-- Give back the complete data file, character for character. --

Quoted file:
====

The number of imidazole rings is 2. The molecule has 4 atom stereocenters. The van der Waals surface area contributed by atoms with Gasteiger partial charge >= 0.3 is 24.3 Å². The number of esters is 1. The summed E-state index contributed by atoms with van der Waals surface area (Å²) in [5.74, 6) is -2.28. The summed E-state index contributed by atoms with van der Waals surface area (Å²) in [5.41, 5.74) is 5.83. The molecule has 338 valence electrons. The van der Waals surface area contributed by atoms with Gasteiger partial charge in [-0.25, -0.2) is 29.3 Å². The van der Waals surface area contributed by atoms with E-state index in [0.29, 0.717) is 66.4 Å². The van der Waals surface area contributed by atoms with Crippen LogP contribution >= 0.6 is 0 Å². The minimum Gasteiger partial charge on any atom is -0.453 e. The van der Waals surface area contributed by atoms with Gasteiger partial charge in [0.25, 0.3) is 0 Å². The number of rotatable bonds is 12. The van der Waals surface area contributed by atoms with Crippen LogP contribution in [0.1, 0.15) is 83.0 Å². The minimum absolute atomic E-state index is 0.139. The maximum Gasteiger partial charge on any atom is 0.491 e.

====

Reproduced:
The number of imidazole rings is 2. The molecule has 4 atom stereocenters. The van der Waals surface area contributed by atoms with Gasteiger partial charge >= 0.3 is 24.3 Å². The number of esters is 1. The summed E-state index contributed by atoms with van der Waals surface area (Å²) in [5.74, 6) is -2.28. The summed E-state index contributed by atoms with van der Waals surface area (Å²) in [5.41, 5.74) is 5.83. The molecule has 338 valence electrons. The van der Waals surface area contributed by atoms with Gasteiger partial charge in [-0.25, -0.2) is 29.3 Å². The van der Waals surface area contributed by atoms with E-state index in [0.29, 0.717) is 66.4 Å². The van der Waals surface area contributed by atoms with Crippen LogP contribution >= 0.6 is 0 Å². The minimum Gasteiger partial charge on any atom is -0.453 e. The van der Waals surface area contributed by atoms with Gasteiger partial charge in [0.25, 0.3) is 0 Å². The number of rotatable bonds is 12. The van der Waals surface area contributed by atoms with Crippen LogP contribution in [0.1, 0.15) is 83.0 Å². The minimum absolute atomic E-state index is 0.139. The maximum Gasteiger partial charge on any atom is 0.491 e.